The father of a West Yorkshire soldier killed in Iraq says it's taking too long for the report into the conflict to be published.
Sir John Chilcot, who chaired the inquiry into the war, told MP's today he had underestimated the time it would take to study tens of thousands of government documents.
Chris Kiddey reports:
A father from West Yorkshire who lost his son in the war in Iraq is backing the planned British air strikes on Islamic militants in that country.
Peter Brierley's son Shaun, from Batley, was one of the first soldiers to die when the conflict broke out in 2003.
He has campaigned ever since for the truth about why Britain went to war then to come out.
But now he says the Iraqi government need this country's support:
The Prime Minister has promised to help a man who's stuck in Iraq, and fighting to get his passport back so he can return home to Hull.
Kristian Nicholson was involved in a car accident while he worked for a security company in Erbil, and was told he was free to leave the country after appearing in court two weeks ago. But since then the authorities have held his passport.
Hull North MP Diana Johnson brought up his case in parliament this afternoon:
Yazidi Kurds living in Sheffield have spoken of their anguish, and fears for family and friends in Northern Iraq.
Hundreds of Yazidis and Christians have been killed by Islamic militants. More than thirty thousand others have been forced to flee towns and villages, to escape. The International community is now intervening, as the death toll rises. Tina Gelder reports.
The War in Iraq, which started exactly ten years ago today, lasted six years and cost the lives of one hundred and seventy nine British servicemen.
A decade on the debate still rages as to whether the conflict was worth it. Chris Kiddey's been speaking to three people from our region closely affected by the conflict.
Barnsley Central MP and former paratrooper Dan Jarvis, and blind veteran Simon Brown reflect on their experiences of serving in Iraq
The father of a soldier killed in Iraq says that ten years on from the start of the conflict his son's life was ''wasted'' as he believes there was no need to go to war.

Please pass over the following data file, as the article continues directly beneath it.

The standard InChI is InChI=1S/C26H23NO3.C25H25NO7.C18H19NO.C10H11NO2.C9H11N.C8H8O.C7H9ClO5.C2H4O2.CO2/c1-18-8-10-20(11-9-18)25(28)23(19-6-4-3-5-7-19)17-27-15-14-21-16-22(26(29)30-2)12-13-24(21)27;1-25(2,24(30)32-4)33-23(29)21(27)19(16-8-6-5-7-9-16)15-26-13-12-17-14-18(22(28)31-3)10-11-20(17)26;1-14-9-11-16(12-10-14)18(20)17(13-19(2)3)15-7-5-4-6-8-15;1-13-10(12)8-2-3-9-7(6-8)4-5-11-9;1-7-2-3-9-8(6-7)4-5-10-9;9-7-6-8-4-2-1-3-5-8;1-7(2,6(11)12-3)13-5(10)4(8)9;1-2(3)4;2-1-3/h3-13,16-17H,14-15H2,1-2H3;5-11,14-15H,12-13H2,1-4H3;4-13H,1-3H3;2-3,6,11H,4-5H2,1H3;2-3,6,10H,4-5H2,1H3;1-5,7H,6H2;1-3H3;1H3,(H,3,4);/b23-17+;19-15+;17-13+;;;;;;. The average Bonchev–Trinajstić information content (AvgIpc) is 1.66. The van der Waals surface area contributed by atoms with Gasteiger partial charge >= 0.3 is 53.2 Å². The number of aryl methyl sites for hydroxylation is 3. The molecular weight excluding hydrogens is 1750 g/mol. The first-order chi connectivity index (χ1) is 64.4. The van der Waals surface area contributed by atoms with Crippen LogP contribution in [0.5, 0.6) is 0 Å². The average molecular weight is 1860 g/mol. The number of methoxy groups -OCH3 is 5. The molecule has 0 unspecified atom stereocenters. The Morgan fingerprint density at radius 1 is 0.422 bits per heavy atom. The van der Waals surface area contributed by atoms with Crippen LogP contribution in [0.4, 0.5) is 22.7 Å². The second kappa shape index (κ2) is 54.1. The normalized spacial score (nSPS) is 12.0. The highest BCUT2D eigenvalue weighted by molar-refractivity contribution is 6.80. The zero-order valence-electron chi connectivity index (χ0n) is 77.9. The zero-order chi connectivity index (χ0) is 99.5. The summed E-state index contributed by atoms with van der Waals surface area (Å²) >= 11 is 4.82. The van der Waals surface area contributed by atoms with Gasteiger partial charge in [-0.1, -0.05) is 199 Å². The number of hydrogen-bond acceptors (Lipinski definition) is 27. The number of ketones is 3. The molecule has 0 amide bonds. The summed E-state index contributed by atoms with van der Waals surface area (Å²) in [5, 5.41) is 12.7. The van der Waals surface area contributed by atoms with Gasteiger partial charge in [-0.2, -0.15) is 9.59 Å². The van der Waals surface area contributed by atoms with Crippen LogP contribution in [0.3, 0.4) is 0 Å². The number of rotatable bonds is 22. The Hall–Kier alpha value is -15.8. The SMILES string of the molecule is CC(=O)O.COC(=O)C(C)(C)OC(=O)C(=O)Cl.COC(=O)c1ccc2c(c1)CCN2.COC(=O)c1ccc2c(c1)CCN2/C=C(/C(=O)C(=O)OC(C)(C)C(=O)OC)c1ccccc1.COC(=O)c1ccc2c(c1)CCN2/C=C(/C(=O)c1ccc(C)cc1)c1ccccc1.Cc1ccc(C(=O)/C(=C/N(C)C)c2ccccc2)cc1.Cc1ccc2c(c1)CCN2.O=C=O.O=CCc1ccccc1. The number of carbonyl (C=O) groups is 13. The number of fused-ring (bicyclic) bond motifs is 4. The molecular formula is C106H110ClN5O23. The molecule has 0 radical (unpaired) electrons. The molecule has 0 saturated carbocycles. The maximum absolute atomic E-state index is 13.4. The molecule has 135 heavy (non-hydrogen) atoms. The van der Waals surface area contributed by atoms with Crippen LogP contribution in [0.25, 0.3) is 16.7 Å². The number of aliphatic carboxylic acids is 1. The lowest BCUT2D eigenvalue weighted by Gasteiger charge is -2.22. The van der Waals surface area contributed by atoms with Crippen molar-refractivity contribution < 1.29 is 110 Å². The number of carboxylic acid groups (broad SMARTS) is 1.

Peter Brierley from Batley's son Shaun was killed when his Land Rover crashed 10 days after the war began.
The inquest into the death of a British soldier who died in a shooting incident while serving at an air base in Iraq recorded an open verdict.
Lance Corporal David Wilson was found slumped at a desk in the Joint Helicopter Force stores at Basra air base in December 2008 with a gunshot to his head.
He had recently become a father to baby Poppy, was an upbeat character with everything to live for, the inquest heard.
Andrew Tweddle, coroner for South Durham and Darlington, returned an open verdict. He would have to be sure the soldier intended to kill himself to return a suicide verdict he said.
Mr Tweddle found the soldier fired the fatal shot himself, and that the gun did not go off because of a malfunction.
Iraqi physicists are learning ways to rebuild their country's radiotherapy cancer care in a project run by Sheffield Hallam University in partnership with Sheffield Teaching Hospitals and sponsored by the Iraq Ministry of Health.
The five-year project will see more than 400 Iraqi healthcare staff stay in the city to learn about British healthcare, during which they will learn how services at Weston Park Hospitaldeliver cancer care.
Each group will be shown how the patient pathway is structured and will be given talks and demonstrations from experienced Weston Park Hospital staff and Sheffield Hallam academics.
The partnership between Sheffield Hallam and the Iraqi Ministry of Health is also training doctors and other healthcare professionals across a number of disciplines. 26 Iraqi nurses studying at the University received healthcare certificates this week after a four-month study programme.
Two men are beginning jail sentences for their part in an international crime ring which saw half a million pounds worth of tractors stolen across Lincolnshire and shipped to Iraq.
Terence Frost from Dunsford, near Doncaster, was given six years and one of his accomplices Jabar Asso, from Wakefield, five and a half years for stealing 10 tractors in 2010. Three other men also from Doncaster will be sentenced later.
Almost ten million pounds worth of agricultural equipment and livestock were stolen from the county's farms during that year.